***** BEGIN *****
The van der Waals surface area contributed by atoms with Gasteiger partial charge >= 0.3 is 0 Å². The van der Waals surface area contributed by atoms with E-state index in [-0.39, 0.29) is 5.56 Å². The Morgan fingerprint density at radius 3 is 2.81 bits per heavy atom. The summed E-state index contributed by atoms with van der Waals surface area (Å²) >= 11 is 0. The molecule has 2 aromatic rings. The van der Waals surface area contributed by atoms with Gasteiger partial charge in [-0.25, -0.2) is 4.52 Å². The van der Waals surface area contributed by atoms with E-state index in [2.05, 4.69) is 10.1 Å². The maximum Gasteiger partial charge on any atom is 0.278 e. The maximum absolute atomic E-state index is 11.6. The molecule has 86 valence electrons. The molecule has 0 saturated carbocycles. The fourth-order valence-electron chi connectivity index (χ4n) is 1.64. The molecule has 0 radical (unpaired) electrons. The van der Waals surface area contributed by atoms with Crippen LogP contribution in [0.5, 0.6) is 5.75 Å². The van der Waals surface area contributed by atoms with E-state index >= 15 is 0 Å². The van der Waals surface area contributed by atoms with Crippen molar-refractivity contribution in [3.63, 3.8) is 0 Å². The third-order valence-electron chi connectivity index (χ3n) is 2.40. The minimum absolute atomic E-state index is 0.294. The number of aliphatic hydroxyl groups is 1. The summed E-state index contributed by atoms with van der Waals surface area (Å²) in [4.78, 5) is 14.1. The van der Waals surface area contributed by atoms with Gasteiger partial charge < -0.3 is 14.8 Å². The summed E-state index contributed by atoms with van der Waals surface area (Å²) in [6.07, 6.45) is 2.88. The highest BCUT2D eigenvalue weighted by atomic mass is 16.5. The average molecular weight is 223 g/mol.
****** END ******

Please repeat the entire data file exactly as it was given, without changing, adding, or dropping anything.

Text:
The van der Waals surface area contributed by atoms with Gasteiger partial charge >= 0.3 is 0 Å². The van der Waals surface area contributed by atoms with E-state index in [-0.39, 0.29) is 5.56 Å². The Morgan fingerprint density at radius 3 is 2.81 bits per heavy atom. The summed E-state index contributed by atoms with van der Waals surface area (Å²) >= 11 is 0. The molecule has 2 aromatic rings. The van der Waals surface area contributed by atoms with Gasteiger partial charge in [-0.25, -0.2) is 4.52 Å². The van der Waals surface area contributed by atoms with E-state index in [2.05, 4.69) is 10.1 Å². The maximum Gasteiger partial charge on any atom is 0.278 e. The maximum absolute atomic E-state index is 11.6. The molecule has 86 valence electrons. The molecule has 0 saturated carbocycles. The fourth-order valence-electron chi connectivity index (χ4n) is 1.64. The molecule has 0 radical (unpaired) electrons. The van der Waals surface area contributed by atoms with Crippen LogP contribution in [0.5, 0.6) is 5.75 Å². The van der Waals surface area contributed by atoms with E-state index >= 15 is 0 Å². The van der Waals surface area contributed by atoms with Crippen molar-refractivity contribution in [3.63, 3.8) is 0 Å². The third-order valence-electron chi connectivity index (χ3n) is 2.40. The minimum absolute atomic E-state index is 0.294. The number of aliphatic hydroxyl groups is 1. The summed E-state index contributed by atoms with van der Waals surface area (Å²) in [4.78, 5) is 14.1. The van der Waals surface area contributed by atoms with Gasteiger partial charge < -0.3 is 14.8 Å². The summed E-state index contributed by atoms with van der Waals surface area (Å²) in [6.07, 6.45) is 2.88. The highest BCUT2D eigenvalue weighted by atomic mass is 16.5. The average molecular weight is 223 g/mol.